My basil plant is waging war against my rosemary, so this smoothie seemed like a good way to trim it back a little. First, you make a lemon syrup--water, sugar, lemon zest. Let it cool, then add it to yogurt and basil. The recipe calls for ice, but my blender is crap, so I omitted the ice and added a little milk to loosen up my Greek yogurt. Call me crazy, but I assumed that this would taste like lemon and basil. I was wrong, in the best possible way. For all that zest, the lemon was just a background note that worked with the sugar to draw floral tones from the basil. It was like drinking flowers, fresh from a field (as opposed to in an overwhelming, funeral parlor type of way).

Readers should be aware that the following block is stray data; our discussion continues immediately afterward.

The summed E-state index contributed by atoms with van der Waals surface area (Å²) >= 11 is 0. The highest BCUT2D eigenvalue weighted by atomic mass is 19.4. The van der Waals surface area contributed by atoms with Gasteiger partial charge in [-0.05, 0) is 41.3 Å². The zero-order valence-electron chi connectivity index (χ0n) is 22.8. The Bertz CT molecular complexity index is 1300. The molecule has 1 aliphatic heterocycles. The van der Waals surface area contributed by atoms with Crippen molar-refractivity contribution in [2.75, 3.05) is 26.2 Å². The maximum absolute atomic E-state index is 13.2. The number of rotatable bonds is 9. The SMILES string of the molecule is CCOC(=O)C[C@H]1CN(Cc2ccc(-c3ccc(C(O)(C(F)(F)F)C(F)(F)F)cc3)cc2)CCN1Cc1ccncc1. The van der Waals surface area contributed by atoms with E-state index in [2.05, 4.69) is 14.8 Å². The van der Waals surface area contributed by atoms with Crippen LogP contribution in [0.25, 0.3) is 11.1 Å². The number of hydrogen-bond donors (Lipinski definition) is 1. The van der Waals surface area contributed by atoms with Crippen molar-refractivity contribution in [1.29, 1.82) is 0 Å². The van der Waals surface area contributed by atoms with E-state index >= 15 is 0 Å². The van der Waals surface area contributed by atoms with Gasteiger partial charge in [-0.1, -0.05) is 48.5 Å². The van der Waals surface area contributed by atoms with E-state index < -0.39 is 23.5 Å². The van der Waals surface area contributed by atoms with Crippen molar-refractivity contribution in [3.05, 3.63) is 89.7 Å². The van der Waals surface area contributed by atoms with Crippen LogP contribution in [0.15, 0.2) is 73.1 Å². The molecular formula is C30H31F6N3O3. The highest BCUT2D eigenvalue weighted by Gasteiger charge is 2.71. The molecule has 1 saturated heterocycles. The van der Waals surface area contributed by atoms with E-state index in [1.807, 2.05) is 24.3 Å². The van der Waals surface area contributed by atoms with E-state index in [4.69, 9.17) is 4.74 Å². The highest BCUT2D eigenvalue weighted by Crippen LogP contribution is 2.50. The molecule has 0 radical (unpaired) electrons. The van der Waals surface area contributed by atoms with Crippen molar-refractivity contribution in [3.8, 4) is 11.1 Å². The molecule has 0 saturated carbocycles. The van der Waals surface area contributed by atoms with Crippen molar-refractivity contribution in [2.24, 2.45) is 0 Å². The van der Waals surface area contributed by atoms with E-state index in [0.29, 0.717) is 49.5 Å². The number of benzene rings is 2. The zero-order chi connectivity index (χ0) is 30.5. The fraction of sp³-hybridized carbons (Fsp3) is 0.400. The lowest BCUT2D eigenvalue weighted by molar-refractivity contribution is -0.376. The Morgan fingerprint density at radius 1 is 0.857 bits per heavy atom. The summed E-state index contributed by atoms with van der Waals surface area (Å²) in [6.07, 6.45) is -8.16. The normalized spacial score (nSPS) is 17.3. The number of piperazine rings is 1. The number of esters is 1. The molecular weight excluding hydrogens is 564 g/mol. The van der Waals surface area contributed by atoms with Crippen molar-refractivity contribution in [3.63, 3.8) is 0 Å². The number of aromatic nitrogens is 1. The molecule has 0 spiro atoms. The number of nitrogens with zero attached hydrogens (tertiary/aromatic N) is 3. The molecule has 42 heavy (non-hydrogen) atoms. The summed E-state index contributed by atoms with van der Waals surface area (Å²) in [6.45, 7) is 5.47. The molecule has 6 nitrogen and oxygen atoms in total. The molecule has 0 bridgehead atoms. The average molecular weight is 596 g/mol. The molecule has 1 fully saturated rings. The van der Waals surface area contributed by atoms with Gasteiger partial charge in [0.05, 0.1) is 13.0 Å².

I thought this would be greener.
I guess I've never really had basil as the primary flavor of a sweet dish before. I had one of those "WOAH!" moments, where a whole new spectrum of dessert possibilities spanned out before my eyes. (Sidenote to Yummychunklet--the basil/lemon/sugar combo would make a killer ice cream for your nifty machine). I might start throwing basil in everything, just to see what happens.

To continue my herb theme, I also baked Strawberry and Rosemary Scones. I remember seeing Giada make these on tv, and they sounded good, but I couldn't read the faces of her husband's coworkers, who she delivered them to. Either these men were really uncomfortable on camera, or they didn't like the scones. Now that I've tasted these first-hand, I've decided that they must have been uncomfortable, because these scones are f-ing delicious.